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History of ‘the Confederate flag.’

[The following has been kindly furnished by the widow of Major Rogers, through the Rev. Arthur B. Kinsolving, D. D., of Brooklyn, N. Y. The gallant designer of the final Confederate flag was a son of General Asa Rogers, a graduate of the University of Virginia, and a lawyer in lucrative practice. He died soon after the conclusion of the war at Middleburg, Va., in the 38th year of his age.—Ed.]

The lowered banner of ‘the Stars and Bars’ is furled forever. No longer the symbol of a struggling people, nor as one day we hoped to look upon as the flag of a nation, ‘The Confederate States of America!’ free and independent. But our flag has a history, and the time has come when, to preserve that history from oblivion, some record should be made of it.

The author of the new design adopted by the Confederate Congress was Major Arthur Lee Rogers. Confederate States Artillery, who, while disabled from active service in the field, devoted some of his leisure hours to improve the national emblem.

After much attention to the subject and the laws of heraldry, Major Rogers, in January, 1865, submitted his design to Congress, and on the 13th of that month Mr. Semmes, of Louisiana, submitted the following bill in the Senate: A bill to establish ‘The Flag of the Confederate States.’ The Congress of the Confederate States of America do enact that the flag of the Confederate States shall be as follows: The width two-thirds of its length, with the union (now used as the battle flag) to be in width three-fifths of the width of the flag, and so proportioned as to leave the length of the field on the side of the union twice the width of the field below; is to have the ground red and a blue saltin thereon, bordered with white and emblazoned mullets or five-pointed stars, corresponding in numbers of that of the Confederate States, the field to be white, except the outer half from the union, to be a red bar extending the width of the flag.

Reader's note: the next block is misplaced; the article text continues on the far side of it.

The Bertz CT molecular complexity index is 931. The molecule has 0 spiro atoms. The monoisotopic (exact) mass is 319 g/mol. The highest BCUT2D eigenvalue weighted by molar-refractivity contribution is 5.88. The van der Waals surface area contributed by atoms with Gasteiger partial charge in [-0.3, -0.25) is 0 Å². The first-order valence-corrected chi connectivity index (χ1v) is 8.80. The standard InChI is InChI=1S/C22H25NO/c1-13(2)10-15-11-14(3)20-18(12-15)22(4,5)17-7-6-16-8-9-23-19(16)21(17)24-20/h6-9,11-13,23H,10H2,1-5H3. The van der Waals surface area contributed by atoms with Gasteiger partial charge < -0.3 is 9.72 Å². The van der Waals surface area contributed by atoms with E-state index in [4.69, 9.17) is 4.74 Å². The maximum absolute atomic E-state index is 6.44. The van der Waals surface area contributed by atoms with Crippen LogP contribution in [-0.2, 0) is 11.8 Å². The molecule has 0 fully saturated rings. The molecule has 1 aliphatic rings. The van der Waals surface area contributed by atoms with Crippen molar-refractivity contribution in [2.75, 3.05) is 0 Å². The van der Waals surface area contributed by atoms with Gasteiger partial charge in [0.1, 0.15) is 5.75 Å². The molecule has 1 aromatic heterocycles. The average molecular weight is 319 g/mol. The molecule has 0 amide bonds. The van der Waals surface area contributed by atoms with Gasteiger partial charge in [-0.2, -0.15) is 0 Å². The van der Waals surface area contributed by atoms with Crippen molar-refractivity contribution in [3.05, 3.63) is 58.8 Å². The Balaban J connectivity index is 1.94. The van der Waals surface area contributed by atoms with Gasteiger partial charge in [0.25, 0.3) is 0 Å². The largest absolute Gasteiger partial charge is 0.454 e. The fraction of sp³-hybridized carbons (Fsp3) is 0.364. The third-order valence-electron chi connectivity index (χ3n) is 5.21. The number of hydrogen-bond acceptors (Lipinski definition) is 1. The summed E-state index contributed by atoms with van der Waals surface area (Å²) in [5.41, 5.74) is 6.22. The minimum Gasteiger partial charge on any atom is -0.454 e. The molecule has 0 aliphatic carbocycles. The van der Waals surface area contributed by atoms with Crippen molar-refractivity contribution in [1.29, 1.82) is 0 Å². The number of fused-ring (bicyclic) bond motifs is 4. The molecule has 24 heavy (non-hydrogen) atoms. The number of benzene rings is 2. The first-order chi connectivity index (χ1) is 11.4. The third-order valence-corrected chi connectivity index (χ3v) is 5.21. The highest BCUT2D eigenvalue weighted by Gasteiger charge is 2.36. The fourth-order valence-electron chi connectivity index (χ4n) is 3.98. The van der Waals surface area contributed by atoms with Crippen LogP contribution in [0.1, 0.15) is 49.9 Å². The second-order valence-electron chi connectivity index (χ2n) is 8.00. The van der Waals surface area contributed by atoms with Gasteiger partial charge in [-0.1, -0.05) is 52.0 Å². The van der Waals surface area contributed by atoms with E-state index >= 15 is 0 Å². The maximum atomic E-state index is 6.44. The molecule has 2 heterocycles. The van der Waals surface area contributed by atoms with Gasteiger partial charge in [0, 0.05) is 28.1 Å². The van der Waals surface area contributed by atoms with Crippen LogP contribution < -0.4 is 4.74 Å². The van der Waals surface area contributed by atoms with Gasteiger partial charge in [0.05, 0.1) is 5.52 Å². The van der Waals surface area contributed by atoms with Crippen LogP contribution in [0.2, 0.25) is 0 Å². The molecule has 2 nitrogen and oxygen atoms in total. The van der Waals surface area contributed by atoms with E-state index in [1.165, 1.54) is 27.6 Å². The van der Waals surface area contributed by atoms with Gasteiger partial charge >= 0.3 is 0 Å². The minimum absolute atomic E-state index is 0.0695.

Before offering the bill, Mr. Semmes addressed a letter to General Lee, commanding ‘The Army of Northern Virginia,’ and requested his views of the proposed alteration. General Lee replied that he thought it ‘very pretty’ and that it certainly added distinctness to the flag; but, with his usual modest, said he mistrusted his own [90] judgment in such matters, and that the naval committee were the proper gentlemen to be consulted.

The bill was accordingly referred to the Committee on Naval Affairs; and after various plans had been submitted, and the opinions of the leading officers of the navy obtained, said committee unanimously recommended its adoption. Among the distinguished Confederate officers who approved the design of Major Rogers and recommended his proposed alteration in the national symbol of ‘The Confederate States’ were: General Joseph E. Johnston, General S. Cooper, Lieutenant-General Ewell, Lieutenant-General Longstreet, Major-General Fitzhugh Lee, Rosser and Lomax, of the Cavalry; Brigadier-General Pendleton, of the Artillery; Major-General Heth, Major-General Smith, Governor of Virginia; General F. H. Smith, of Lexington, Va.; Captain N. W. Baker, acting chief of Signal Bureau; Captain Wilborne, of the Signal Corps; Brigadier-General Wharton, Colonel J. S. Mosby, and many other distinguished officers of the army.

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